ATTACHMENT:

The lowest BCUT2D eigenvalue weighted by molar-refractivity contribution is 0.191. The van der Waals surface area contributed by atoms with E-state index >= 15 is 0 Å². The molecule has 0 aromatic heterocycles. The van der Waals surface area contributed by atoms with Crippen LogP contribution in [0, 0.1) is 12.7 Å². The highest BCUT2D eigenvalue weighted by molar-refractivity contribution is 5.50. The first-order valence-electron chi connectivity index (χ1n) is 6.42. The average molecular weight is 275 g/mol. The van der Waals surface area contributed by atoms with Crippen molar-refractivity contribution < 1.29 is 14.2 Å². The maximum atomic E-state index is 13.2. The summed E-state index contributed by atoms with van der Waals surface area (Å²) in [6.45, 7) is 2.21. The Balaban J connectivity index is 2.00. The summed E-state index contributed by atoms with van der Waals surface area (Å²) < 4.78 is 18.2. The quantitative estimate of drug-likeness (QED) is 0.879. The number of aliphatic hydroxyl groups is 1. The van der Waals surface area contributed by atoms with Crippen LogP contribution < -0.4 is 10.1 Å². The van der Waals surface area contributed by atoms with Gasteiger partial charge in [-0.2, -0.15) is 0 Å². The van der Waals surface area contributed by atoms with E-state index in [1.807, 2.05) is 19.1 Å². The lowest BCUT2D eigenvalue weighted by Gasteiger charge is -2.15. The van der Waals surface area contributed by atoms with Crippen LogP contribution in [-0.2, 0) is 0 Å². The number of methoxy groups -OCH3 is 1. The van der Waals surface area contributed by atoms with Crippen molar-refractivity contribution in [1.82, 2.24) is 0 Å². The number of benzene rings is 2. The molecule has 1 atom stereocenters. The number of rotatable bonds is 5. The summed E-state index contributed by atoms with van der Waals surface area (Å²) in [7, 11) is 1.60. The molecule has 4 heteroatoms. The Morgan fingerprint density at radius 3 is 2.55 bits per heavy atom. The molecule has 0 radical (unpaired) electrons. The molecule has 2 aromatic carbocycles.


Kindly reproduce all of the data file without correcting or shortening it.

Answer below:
The lowest BCUT2D eigenvalue weighted by molar-refractivity contribution is 0.191. The van der Waals surface area contributed by atoms with E-state index >= 15 is 0 Å². The molecule has 0 aromatic heterocycles. The van der Waals surface area contributed by atoms with Crippen LogP contribution in [0, 0.1) is 12.7 Å². The highest BCUT2D eigenvalue weighted by molar-refractivity contribution is 5.50. The first-order valence-electron chi connectivity index (χ1n) is 6.42. The average molecular weight is 275 g/mol. The van der Waals surface area contributed by atoms with Crippen molar-refractivity contribution < 1.29 is 14.2 Å². The maximum atomic E-state index is 13.2. The summed E-state index contributed by atoms with van der Waals surface area (Å²) in [6.45, 7) is 2.21. The Balaban J connectivity index is 2.00. The summed E-state index contributed by atoms with van der Waals surface area (Å²) < 4.78 is 18.2. The quantitative estimate of drug-likeness (QED) is 0.879. The number of aliphatic hydroxyl groups is 1. The van der Waals surface area contributed by atoms with Crippen LogP contribution < -0.4 is 10.1 Å². The van der Waals surface area contributed by atoms with Gasteiger partial charge in [-0.2, -0.15) is 0 Å². The van der Waals surface area contributed by atoms with E-state index in [1.807, 2.05) is 19.1 Å². The lowest BCUT2D eigenvalue weighted by Gasteiger charge is -2.15. The van der Waals surface area contributed by atoms with Crippen LogP contribution in [-0.2, 0) is 0 Å². The number of methoxy groups -OCH3 is 1. The van der Waals surface area contributed by atoms with Crippen molar-refractivity contribution in [1.82, 2.24) is 0 Å². The number of benzene rings is 2. The molecule has 1 atom stereocenters. The number of rotatable bonds is 5. The summed E-state index contributed by atoms with van der Waals surface area (Å²) in [7, 11) is 1.60. The molecule has 4 heteroatoms. The Morgan fingerprint density at radius 3 is 2.55 bits per heavy atom. The molecule has 0 radical (unpaired) electrons. The molecule has 2 aromatic carbocycles.